Copyright © 2000-2014 State Compensation Insurance Fund
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Ergonomic Breaks, Rest Periods, and Stretches

Ergonomic injury risk factors include forceful movements, repetitive motions, awkward postures, and lack of rest.  Rest periods give the body time to recover from work; breaktime exercises and stretches strengthen the body.  Workers should think of themselves as Industrial Athletes; athletes wouldn’t participate in a sport without proper rest and warm-up, so use the same preparation on the job.

Maintaining overall health reduces your risk of injury.  Get a good night’s sleep to rest your body and maintain alertness.  Eat healthy foods and drink fluids to boost energy and stay hydrated.  Aerobic exercise and weight training increase strength and vitality.  Stretching, yoga, and pilates improve flexibility and build core body strength.

Pay attention to signs of discomfort and fatigue on the job; these are warning signs from your body.  As muscles tire during a work task, slouching can lead to poor posture, sloppy, uncontrolled movements, and injuries. Rest breaks mean recovery for the body.  During a job task, take micro-breaks lasting 10-15 seconds every ten minutes.  Take mini-breaks lasting 3-5 minutes every thirty to sixty minutes.  These short breaks give the body a rest, reduce discomfort, and improve your performance.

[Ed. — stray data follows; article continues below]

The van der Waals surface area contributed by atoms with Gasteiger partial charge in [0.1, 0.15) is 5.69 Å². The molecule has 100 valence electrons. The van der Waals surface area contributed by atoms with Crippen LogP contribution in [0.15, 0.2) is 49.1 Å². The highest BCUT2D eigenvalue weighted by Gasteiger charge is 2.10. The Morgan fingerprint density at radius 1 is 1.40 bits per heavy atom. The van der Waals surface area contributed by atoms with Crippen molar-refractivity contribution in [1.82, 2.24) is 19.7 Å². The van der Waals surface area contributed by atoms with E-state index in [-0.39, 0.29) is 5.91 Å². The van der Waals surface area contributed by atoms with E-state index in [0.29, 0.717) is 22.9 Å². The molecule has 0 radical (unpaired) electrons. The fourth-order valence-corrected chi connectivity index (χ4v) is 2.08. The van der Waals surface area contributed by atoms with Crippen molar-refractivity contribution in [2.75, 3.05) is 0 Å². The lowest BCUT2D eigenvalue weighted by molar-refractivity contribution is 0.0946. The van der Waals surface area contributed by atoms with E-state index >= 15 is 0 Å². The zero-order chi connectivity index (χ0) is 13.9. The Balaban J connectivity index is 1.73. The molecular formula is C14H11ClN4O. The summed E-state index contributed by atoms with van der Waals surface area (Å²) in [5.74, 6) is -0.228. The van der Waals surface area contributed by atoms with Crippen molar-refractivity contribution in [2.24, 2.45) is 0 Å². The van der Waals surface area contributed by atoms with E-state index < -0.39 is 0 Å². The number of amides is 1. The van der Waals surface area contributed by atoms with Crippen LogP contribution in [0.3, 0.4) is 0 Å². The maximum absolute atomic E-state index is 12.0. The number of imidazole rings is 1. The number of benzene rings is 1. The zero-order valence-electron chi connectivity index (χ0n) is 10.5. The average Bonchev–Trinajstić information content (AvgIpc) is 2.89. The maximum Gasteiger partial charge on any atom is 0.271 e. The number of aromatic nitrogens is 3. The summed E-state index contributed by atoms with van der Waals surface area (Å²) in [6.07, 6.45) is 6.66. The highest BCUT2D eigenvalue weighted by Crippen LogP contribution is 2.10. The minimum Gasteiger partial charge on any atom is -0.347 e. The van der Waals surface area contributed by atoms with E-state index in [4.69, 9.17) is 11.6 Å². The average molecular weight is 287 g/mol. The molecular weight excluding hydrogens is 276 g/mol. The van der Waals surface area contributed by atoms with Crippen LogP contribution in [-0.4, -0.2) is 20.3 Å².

Alternate your work activities and postures throughout the day.  Rotating tasks may seem inefficient, but the rest and use of different muscle groups increases energy and maintains productivity.  For example, if you are a landscaper, don’t trim all of the shrubs, sweep up the trimmings, and then leaf-blow the whole area; work in sections and trim, sweep, and leaf-blow in alternating tasks.  If you work at a single workstation and job task all day, move into different postures while you work: first standing, then standing with one foot resting on a stool, then sitting.

Stretches help you warm-up before work and relax during breaks; they increase flexibility and boost blood flow and oxygen to muscles.  Perform stretches slowly and gently; avoid extreme postures and stop stretching if you feel pain or discomfort.  Physical and Occupational Therapists are the most qualified individuals to generate a specific stretching and warm-up program.

Overall fitness and flexibility, adequate sleep, task rotation, and rest breaks can help limit the overall risk of injury.


The above evaluations and/or recommendations are for general guidance only and should not be relied upon for legal compliance purposes. They are based solely on the information provided to us and relate only to those conditions specifically discussed. We do not make any warranty, expressed or implied, that your workplace is safe or healthful or that it complies with all laws, regulations or standards.

Copyright © 2000-2019 State Compensation Insurance Fund